Teaching Seventh Grade Math
Uploaded by liebermann on Oct 31, 2011
This essay provides a course outline by answering 11 questions regarding teaching math at the seventh-grade level. Teaching Math
This paper doesn’t follow our usual format; instead, it answers specific questions regarding teaching math to seventh-graders. In working on the outline, I’ve also tried to be aware of the commonalities among math, science and technology, and provide meaningful “real life” responses. As a general observation, it seems that many of the resources I’ve found tend to tie these three disciplines together.
1: What should be taught to satisfy the requirements at various levels? What are students interested in? What should they already know? What materials are needed to organize a unit?
Describing state and local standards obviously depends on the location of the school. Searching for “standards seventh-grade math proficiency” has brought 3,800 hits; I’ve compared the first three and found many commonalities. Perhaps the most interesting is that heavy emphasis is put on the idea of solving real world problems. Math is no longer an abstract concept, but is linked to science and technology, with problems designed to show why math is a strong tool in other disciplines. The sources also mention that students will be expected to use calculators and computers in their courses. Specific competencies that students must demonstrate to satisfy local requirements in these systems include working with integers, fractions, and ratios; solving algebraic equations; analyzing and graphing data; solving geometrical problems; and understanding measurements. Space makes this a very incomplete list; the students are facing a very rigorous curriculum in these three schools. (The three are Olentangy, Riverdeep and Yokota, and their complete URL’s are listed in the reference section. Yokota is a school for American dependents whose parents are stationed in Japan.)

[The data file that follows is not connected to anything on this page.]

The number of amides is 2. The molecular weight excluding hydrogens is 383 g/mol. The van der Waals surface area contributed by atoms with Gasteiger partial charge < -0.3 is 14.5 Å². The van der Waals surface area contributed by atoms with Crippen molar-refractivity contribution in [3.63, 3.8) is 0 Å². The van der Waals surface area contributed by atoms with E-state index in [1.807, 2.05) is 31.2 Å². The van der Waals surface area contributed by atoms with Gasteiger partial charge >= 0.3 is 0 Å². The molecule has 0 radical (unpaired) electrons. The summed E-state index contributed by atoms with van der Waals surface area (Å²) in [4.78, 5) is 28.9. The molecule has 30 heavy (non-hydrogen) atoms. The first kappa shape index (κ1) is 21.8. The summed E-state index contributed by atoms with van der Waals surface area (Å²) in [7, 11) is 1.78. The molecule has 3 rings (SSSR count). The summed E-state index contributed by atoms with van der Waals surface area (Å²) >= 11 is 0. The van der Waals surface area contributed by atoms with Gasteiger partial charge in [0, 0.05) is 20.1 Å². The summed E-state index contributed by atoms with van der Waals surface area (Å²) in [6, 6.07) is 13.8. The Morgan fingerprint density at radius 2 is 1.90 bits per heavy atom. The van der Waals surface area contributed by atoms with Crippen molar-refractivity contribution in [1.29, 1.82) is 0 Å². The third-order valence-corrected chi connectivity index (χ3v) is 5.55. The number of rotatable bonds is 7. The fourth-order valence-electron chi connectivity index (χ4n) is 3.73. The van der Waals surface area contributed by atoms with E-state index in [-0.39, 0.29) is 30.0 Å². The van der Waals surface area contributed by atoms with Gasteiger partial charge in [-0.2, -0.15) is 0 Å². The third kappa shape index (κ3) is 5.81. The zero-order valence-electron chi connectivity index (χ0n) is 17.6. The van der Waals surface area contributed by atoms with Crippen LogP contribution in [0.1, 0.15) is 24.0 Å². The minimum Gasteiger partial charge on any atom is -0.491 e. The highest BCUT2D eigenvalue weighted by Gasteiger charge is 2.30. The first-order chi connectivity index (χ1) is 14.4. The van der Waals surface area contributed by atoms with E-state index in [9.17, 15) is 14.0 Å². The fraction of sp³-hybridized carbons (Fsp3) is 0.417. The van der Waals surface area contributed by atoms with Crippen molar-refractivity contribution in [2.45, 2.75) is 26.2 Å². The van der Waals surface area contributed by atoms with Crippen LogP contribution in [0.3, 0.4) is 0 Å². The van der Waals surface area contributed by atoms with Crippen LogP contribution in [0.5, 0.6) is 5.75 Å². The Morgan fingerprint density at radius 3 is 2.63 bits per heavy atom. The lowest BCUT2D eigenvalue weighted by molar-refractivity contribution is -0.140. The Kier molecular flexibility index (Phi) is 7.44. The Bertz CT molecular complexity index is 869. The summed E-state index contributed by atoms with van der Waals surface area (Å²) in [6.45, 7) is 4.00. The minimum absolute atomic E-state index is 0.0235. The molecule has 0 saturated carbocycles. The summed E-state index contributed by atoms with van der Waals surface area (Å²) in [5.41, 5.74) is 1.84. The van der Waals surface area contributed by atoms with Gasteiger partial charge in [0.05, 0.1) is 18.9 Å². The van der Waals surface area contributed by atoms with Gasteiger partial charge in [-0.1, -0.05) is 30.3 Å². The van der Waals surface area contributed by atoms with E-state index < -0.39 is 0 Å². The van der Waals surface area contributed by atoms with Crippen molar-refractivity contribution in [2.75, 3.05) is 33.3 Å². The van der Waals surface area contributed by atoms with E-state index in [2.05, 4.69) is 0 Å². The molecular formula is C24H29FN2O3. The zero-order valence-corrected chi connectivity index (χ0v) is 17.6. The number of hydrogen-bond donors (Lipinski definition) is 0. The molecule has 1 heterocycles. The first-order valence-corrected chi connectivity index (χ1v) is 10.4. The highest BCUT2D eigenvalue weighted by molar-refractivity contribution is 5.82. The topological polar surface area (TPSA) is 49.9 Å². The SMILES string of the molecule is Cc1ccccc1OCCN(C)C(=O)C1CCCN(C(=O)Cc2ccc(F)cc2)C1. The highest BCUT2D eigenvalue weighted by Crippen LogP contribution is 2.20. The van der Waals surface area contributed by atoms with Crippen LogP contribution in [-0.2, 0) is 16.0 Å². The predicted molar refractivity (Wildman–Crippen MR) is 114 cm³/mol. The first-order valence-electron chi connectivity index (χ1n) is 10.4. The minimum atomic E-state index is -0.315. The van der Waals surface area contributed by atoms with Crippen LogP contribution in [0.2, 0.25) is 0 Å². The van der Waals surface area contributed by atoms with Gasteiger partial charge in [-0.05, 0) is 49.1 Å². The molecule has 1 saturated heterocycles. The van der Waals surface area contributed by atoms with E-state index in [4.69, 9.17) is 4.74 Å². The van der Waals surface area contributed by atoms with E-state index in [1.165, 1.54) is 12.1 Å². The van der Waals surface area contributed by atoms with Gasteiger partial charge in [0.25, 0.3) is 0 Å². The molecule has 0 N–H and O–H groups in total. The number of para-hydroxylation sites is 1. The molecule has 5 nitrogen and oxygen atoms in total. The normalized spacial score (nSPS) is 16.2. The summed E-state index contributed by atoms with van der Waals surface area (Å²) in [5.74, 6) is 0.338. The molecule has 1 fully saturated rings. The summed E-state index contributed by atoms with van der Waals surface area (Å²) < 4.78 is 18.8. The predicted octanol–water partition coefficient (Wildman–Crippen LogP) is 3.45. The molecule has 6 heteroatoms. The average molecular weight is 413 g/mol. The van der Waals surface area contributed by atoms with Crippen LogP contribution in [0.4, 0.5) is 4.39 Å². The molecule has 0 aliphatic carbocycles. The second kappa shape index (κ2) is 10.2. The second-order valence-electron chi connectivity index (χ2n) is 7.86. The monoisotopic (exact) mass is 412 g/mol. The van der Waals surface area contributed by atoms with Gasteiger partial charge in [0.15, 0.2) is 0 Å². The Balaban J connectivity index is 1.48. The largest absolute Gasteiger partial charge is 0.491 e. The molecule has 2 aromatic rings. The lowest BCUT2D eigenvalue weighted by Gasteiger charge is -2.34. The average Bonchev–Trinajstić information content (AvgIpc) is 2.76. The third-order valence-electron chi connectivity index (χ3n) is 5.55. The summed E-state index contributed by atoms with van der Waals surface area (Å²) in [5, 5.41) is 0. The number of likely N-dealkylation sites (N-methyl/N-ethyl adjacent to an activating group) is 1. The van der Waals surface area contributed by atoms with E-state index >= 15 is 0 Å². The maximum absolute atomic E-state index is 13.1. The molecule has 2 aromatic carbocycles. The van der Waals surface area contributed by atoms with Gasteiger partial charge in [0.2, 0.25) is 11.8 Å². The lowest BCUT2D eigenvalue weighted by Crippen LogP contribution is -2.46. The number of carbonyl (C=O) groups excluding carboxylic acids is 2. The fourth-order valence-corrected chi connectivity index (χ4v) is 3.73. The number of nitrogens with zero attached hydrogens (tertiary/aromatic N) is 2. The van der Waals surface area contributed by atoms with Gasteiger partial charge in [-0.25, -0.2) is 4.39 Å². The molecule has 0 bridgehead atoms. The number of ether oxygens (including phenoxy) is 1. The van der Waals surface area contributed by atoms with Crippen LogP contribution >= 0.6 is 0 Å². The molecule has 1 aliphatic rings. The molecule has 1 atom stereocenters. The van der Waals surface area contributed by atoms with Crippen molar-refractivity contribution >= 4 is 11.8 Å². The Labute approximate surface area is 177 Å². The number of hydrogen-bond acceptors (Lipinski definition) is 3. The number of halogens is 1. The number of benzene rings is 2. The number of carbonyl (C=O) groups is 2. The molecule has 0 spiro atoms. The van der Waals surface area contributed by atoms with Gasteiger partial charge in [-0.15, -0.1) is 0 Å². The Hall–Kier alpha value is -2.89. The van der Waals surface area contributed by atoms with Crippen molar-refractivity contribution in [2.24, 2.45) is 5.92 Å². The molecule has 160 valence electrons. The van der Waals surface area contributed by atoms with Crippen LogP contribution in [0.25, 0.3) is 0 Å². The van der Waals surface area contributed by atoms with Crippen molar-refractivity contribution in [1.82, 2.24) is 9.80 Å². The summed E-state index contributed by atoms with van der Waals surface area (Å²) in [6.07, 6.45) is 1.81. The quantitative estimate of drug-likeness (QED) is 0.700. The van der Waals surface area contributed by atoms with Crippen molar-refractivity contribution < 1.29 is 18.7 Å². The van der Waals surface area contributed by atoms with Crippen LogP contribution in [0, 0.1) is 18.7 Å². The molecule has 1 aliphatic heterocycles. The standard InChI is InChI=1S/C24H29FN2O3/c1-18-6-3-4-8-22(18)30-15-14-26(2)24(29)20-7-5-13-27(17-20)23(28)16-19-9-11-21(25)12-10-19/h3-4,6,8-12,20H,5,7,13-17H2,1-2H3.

Since it’s a populous state, I’ve looked at California’s standards. There is a tremendous debate going on because the state standards are less challenging in their use of creativity and initiative than some of the local standards. That is, California seems to have gone “back to basics,” such as learning multiplication tables by rote and doing long division by hand, rather than setting problems that reflect real world situations. At any rate, California expects its seventh-graders to demonstrate number sense; knowledge of algebra and functions; knowledge of measurement and geometry; statistics, data and probability; and mathematical reasoning ability....